Originally published at: How pound-cost averaging works in ETF investing – InvestEngine Insights
Written by the team at Koody for InvestEngine. This article is merely informational and does not aim to give financial advice.
British investors love exchange-traded funds, or ETFs for short. The London Stock Exchange reported in September that the value of all ETFs listed on the LSE recently topped £902 billion.
ETFs are a popular product in part because they’re a sound match for the ‘pound-cost averaging’ investing approach. In this article, we’ll explain what pound-cost averaging is, its benefits, and why ETFs are a common investment choice by its followers.
What is pound-cost averaging?
Pound-cost averaging, also known as drip-feeding, is the technique of buying market-linked investments, such as shares, bonds and funds, gradually over a long period of time. For example, you could invest £100 in an ETF every month, regardless of whether the share price has gone up or down.
The term ‘pound-cost averaging’ emphasises the fact that by making many separate investments at different times, your total cost per share will become an ‘average’ of all prices you have bought at. Your investment success will no longer hinge on whether you bought on the right day or at the right price. Only the long-run price of that security will matter.
While market prices can rise or fall dramatically from week to week, a long-run average will barely move. This point becomes critical when you consider that total investment return is measured as the final price compared to the average cost paid. Therefore, the average cost is incredibly important to the financial success of investing.
By utilising pound-cost averaging, investors can expect a more typical return because their cost baseline behaves in a more stable manner.
What are the benefits of pound-cost averaging?
1. Earning a typical return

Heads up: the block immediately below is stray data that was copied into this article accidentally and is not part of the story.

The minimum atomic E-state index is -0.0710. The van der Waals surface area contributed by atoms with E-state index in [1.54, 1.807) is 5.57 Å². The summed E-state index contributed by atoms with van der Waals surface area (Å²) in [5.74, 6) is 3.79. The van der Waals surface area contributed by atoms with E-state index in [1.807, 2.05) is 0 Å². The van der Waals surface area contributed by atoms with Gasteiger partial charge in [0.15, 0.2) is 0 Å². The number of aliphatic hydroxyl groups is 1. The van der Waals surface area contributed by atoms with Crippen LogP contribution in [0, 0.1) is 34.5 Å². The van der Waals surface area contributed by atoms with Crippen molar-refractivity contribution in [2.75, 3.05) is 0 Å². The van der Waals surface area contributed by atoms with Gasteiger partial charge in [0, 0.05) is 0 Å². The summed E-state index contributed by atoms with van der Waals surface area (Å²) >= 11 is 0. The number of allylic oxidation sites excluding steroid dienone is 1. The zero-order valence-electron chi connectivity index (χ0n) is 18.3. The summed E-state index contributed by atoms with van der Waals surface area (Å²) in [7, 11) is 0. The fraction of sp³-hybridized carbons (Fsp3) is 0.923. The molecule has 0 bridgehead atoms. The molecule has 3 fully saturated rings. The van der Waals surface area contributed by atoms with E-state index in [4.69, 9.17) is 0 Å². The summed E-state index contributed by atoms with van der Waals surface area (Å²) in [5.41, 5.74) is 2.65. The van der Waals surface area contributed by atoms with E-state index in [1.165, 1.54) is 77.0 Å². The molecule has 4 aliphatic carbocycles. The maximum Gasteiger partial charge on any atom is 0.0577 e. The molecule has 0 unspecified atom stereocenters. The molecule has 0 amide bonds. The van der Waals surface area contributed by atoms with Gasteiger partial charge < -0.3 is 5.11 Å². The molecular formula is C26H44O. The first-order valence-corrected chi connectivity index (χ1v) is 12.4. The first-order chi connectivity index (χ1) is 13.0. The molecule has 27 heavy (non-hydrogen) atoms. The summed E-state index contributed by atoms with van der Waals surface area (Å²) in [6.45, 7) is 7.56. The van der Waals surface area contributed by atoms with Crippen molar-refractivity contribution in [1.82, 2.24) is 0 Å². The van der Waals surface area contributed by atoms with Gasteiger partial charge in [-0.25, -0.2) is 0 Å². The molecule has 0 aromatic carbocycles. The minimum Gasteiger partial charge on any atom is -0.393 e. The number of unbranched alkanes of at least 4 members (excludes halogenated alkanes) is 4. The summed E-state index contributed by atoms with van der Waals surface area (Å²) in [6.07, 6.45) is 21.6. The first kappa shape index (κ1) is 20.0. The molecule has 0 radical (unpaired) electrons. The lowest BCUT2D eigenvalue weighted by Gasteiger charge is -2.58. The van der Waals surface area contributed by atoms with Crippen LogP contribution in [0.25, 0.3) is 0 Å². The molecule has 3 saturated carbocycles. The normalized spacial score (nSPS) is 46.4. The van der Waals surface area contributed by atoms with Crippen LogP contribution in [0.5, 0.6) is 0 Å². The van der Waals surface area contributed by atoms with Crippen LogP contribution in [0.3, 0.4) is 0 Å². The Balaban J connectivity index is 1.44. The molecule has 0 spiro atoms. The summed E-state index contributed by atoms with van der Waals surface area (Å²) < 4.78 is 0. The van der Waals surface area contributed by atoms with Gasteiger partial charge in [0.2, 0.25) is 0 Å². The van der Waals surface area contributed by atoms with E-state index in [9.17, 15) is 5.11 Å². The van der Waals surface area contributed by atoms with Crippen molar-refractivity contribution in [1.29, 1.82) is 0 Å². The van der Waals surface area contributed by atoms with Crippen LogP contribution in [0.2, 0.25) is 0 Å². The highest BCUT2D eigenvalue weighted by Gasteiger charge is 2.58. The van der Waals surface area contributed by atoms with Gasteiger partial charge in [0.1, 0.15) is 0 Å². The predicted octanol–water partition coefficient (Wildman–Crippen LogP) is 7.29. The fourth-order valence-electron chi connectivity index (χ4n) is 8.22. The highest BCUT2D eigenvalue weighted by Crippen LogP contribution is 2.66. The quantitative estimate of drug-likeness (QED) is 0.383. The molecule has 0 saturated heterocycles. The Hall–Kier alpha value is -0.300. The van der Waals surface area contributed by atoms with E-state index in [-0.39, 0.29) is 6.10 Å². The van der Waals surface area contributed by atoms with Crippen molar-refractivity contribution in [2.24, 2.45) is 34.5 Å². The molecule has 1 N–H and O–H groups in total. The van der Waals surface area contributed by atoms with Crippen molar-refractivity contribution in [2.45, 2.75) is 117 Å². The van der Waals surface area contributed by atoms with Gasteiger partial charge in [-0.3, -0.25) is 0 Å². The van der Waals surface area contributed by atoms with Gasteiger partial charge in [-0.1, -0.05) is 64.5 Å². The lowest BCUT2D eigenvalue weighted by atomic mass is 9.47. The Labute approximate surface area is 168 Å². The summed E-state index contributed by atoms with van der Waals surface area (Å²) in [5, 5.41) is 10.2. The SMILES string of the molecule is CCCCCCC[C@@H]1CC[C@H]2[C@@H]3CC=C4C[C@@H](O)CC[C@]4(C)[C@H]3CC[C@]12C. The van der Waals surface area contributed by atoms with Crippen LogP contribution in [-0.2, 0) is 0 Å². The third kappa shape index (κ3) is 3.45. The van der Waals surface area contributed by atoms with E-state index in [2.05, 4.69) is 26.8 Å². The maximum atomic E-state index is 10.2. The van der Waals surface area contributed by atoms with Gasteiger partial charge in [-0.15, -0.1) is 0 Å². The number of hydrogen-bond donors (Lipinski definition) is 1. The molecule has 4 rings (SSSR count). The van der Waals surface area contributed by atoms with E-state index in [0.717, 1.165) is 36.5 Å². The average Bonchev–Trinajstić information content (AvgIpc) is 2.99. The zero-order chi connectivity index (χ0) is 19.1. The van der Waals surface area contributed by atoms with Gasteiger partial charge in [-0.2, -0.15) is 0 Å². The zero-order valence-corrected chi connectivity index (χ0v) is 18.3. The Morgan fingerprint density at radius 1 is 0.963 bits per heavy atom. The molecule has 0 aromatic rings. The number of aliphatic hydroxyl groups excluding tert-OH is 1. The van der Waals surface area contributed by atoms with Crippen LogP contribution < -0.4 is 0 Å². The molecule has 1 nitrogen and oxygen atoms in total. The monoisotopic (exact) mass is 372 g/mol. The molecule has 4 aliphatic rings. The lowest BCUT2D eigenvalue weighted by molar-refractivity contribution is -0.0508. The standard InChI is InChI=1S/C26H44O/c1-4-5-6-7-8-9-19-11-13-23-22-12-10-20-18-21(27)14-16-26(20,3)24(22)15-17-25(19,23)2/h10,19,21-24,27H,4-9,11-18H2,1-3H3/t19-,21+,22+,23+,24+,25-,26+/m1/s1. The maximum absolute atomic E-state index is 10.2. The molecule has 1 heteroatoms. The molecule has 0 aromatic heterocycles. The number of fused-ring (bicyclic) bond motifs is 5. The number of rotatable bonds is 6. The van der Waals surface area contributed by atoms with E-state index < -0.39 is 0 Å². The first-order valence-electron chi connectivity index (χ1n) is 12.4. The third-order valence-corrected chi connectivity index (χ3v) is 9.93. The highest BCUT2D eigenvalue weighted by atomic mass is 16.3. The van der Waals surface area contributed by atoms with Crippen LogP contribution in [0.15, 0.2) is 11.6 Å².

Few investors begin their financial journey hoping for a ‘typical outcome’. They actually aim much higher – targeting to ‘beat the market’.
We could possibly call this hubris or even naivety because the average retail investor actually underperforms the average stock market return by a disappointing margin.
By shooting to score a big win, investors engage in behaviours that erode their portfolio and impact their long-term expected return. These behaviours include over-trading (racking up tremendous trading commissions for their broker) or spending time out of the market – potentially missing out on dividends and returns while hoping for a financial crash to validate their gamble.
This is a great shame for a nation of investors because even the ‘typical’ returns of the global stock market are excellent by any standard. Analysis by asset manager Vanguard reveals that global shares have delivered an impressive 9.3% compounded annual return since 1993.
By aiming for ‘average’, you are essentially betting on the success of business rather than your ability to predict short-term news that impacts the stock market. Through ownership, you plan to capture the growth in value of many large enterprises as they expand and develop new products over the long term.
It is a simple play, but one that is easy to overlook when financial media and marketers continue to peddle the myth of ‘easy trading profits’ to new investors.
Pound-cost averaging means that you will occasionally buy at times when animal spirits (and therefore prices) are high. These purchases may deliver a lacklustre financial return. However, by investing on a schedule, you can rest assured that you will also buy at times when confidence and prices are on the floor. It is the offsetting impact of these contrary examples that explains why pound-cost averaging is favoured by so many investors.
2. Satisfying your risk aversion bias
Consider two scenarios that might unfold in the week after investing your life savings in an ETF on a single day.
- Scenario A: The price rises by 10%
- Scenario B: The price falls by 10%
Which scenario would produce the more extreme reaction? Would it be the elation of making a good call or the depression of having apparently ‘deleted’ 10% of your hard-earned money?